Role of microRNAs in T Cell-Driven Inflammation in Asthma (RITA)
This will be a single center study of asthmatic subjects and healthy controls which will investigate mechanisms of asthma through detailed molecular analysis of airway tissues and fluids. The primary goal will be investigate the role of microRNAs in Th2-driven inflammation in asthma. The investigators hypothesize that asthma is associated with abnormal expression of miRNAs in T cells which favors differentiation into Th2-cells. The investigators further hypothesize that asthma is heterogeneous based on the presence and absence of Th2-driven inflammation and that abnormalities in T cell miRNA expression will be most prominent in a subgroup with high levels of Th2-driven inflammation (as assessed using molecular markers that the investigators have previously established). Finally, the investigators hypothesize that inhaled corticosteroids will normalize the T-cell miRNA abnormalities observed in asthma, as corticosteroids treat Th2-driven inflammation. The samples collected will also facilitate the pursuit of secondary analyses designed to investigate mechanisms of inflammation and remodeling in asthma as well as molecular phenotypes of asthma.
|Study Design:||Allocation: Randomized
Intervention Model: Parallel Assignment
Masking: Open Label
Primary Purpose: Basic Science
|Official Title:||Role of miRNAs in Th2-driven Inflammation in Asthma|
- Change from baseline of T cell miRNA expression at 1 week [ Time Frame: 1 week ] [ Designated as safety issue: No ]Identification of T cell miRNAs which are differentially expressed in asthma as compared to healthy controls. We will measure a panel of ~200 miRNAs by qPCR (yielding normalized copy numbers for each miR) and identify differential expressed based on a false discovery rate <0.05.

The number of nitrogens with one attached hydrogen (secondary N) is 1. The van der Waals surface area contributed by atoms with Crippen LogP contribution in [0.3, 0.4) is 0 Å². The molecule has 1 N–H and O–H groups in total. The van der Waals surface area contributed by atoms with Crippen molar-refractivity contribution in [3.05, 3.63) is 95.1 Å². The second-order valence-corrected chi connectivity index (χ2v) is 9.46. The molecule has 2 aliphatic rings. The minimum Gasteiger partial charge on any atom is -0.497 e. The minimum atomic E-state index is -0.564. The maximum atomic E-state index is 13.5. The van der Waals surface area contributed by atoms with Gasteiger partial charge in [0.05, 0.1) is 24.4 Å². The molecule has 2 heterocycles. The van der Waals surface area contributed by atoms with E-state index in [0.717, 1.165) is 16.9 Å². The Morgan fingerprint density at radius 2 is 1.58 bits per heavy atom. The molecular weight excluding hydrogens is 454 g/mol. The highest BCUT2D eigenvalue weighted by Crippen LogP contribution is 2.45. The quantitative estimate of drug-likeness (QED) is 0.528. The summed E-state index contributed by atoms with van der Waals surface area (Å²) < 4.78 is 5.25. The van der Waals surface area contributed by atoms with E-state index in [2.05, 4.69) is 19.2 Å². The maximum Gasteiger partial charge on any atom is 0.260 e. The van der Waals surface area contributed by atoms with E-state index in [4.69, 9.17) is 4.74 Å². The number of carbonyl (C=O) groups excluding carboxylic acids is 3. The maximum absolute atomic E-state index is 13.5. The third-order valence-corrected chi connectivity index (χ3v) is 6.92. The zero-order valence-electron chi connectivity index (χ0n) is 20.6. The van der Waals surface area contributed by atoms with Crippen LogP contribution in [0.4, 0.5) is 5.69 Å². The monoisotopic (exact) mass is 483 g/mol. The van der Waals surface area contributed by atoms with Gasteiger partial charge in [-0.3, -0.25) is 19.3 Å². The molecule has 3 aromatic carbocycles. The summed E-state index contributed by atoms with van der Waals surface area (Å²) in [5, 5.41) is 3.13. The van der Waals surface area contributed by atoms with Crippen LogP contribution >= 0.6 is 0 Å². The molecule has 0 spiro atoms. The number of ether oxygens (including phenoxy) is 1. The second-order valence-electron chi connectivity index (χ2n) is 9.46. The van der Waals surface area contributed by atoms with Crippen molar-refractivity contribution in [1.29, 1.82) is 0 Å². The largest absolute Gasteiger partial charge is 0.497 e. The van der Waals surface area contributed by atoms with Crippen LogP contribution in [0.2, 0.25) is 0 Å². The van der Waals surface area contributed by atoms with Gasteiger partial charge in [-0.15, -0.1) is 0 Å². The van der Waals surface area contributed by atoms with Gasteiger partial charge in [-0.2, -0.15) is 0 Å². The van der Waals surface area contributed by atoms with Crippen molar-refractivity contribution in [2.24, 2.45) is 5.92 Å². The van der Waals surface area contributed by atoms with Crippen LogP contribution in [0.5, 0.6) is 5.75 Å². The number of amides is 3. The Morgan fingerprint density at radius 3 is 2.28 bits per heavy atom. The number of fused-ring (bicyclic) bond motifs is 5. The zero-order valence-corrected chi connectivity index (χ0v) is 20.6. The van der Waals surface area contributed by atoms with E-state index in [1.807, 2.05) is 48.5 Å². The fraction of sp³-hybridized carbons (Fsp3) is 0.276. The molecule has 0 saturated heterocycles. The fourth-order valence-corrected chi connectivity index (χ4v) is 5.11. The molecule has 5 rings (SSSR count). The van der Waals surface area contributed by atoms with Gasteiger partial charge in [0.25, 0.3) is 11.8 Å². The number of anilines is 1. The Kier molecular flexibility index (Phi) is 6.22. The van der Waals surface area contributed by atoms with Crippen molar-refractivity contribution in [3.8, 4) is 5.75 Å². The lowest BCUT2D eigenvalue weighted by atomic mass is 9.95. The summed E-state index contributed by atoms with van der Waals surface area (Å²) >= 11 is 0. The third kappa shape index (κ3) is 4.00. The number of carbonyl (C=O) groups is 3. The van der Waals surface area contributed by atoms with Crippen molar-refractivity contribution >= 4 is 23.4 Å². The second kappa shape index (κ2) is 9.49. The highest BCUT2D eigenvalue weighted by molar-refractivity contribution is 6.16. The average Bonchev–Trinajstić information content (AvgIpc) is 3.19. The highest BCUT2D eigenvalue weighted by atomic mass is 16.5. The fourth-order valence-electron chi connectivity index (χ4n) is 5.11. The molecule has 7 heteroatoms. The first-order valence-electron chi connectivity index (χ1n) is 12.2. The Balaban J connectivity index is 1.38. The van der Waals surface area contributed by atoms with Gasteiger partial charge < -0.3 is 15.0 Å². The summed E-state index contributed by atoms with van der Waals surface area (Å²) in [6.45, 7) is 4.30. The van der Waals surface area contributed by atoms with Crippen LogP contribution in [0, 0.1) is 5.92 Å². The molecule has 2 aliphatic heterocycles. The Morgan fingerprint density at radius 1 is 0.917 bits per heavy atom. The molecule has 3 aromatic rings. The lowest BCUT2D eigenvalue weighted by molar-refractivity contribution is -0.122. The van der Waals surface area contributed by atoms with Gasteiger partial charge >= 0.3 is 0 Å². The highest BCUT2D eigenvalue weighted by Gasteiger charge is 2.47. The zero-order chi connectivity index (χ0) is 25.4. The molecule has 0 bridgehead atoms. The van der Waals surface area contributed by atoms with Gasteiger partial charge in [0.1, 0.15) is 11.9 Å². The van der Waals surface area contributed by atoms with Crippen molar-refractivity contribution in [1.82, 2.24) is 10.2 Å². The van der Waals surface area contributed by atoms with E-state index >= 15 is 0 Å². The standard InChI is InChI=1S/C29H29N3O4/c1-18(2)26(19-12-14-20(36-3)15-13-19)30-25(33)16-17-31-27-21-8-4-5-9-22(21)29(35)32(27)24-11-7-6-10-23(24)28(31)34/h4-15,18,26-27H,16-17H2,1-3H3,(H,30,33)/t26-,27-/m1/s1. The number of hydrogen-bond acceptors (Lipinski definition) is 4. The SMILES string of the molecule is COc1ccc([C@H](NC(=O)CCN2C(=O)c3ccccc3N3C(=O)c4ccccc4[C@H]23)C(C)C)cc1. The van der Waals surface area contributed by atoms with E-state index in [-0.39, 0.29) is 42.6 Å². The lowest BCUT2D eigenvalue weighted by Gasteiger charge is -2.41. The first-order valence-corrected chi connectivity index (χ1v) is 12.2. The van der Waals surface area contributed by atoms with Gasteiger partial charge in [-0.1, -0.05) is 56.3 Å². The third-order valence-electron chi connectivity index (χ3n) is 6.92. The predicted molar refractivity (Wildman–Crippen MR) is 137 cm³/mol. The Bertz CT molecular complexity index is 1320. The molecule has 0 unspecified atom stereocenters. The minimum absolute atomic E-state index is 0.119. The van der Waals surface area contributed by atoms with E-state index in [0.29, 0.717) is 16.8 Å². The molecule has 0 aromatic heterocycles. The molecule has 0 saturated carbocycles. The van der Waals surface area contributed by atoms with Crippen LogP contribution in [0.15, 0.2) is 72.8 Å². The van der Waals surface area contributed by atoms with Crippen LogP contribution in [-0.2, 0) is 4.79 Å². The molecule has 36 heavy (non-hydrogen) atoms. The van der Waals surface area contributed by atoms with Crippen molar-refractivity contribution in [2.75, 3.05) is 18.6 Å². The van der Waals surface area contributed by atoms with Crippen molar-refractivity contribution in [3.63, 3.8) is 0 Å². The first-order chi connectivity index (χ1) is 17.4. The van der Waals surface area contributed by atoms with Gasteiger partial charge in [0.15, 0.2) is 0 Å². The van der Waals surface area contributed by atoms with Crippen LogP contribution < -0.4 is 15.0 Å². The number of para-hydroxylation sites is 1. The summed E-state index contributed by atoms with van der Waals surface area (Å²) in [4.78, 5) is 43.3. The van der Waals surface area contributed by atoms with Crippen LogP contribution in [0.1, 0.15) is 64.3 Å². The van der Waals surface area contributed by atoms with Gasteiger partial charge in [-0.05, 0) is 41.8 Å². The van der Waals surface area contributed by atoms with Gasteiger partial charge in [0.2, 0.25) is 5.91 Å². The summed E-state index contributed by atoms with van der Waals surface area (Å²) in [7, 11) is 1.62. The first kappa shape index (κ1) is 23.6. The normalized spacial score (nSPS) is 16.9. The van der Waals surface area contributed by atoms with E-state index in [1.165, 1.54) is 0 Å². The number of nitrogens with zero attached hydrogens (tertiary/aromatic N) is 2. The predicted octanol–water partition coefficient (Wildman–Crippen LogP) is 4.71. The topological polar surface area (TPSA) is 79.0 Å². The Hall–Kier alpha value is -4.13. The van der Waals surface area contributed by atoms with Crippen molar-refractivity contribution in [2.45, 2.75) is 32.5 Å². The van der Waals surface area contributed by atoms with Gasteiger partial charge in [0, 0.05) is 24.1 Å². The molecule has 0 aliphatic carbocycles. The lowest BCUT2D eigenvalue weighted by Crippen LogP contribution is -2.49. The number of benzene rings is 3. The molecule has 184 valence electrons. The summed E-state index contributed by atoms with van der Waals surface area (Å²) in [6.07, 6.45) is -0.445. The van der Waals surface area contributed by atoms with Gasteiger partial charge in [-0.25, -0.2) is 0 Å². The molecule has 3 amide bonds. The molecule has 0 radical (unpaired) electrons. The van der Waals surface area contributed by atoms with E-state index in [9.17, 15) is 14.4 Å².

- Change from baseline of T cell miRNA expression at 8 weeks [ Time Frame: 8 weeks ] [ Designated as safety issue: No ]Identification of T cell miRNAs which normalized by 8 weeks of treatment with inhaled corticosteroids in asthma (as compared to an untreated group). We will measure the same miRNAs by qPCR as identified in the other Primary Outcome (1 week time frame) and define normalization by treatment as a significant difference between change from 0 to 8 weeks in the corticosteroid treated group as compared to the untreated group (false discovery rate <0.05).
|Study Start Date:||October 2011|
|Estimated Study Completion Date:||June 2016|
|Estimated Primary Completion Date:||October 2014 (Final data collection date for primary outcome measure)|
No Intervention: Healthy non-asthmatic controls
Healthy non-asthmatic controls who will be studied at one point in time and serve as a control group for the baseline bronchoscopy and evaluation of T-cell miRNA expression.
Active Comparator: Asthmatics (treatment)
Steroid-naïve asthma (randomized to 8 weeks of treatment with inhaled corticosteroids). Asthmatics not on inhaled corticosteroids, randomized to inhaled budesonide, 1 puff (180mcg) twice a day for 8-10 weeks. These subjects will undergo bronchoscopy and T-cell miRNA measurement at baseline (before corticosteroids) and again after treatment with inhaled corticosteroids.
Inhaled powder of inhaled corticosteroid, 1 puff (180mcg) twice a day for 8-10 weeks
Other Name: Pulmicort
No Intervention: Asthmatics (no treatment)
Steroid-naïve asthma (randomized to 8 weeks of no inhaled corticosteroid treatment). Asthmatics not on inhaled corticosteroids, randomized to no change in treatment for 8-10 weeks. These subjects will undergo bronchoscopy and T-cell miRNA measurement at baseline and again after 8 weeks without treatment with inhaled corticosteroids.
Please refer to this study by its ClinicalTrials.gov identifier: NCT01484691
|Contact: Christine P Nguyen, BSemail@example.com|
|Contact: Bobby J Antalek, MS, MPHfirstname.lastname@example.org|
|United States, California|
|University of California, San Francisco||Recruiting|
|San Francisco, California, United States, 94143|
|Principal Investigator:||Prescott G Woodruff, MD, MPH||University of California, San Francisco|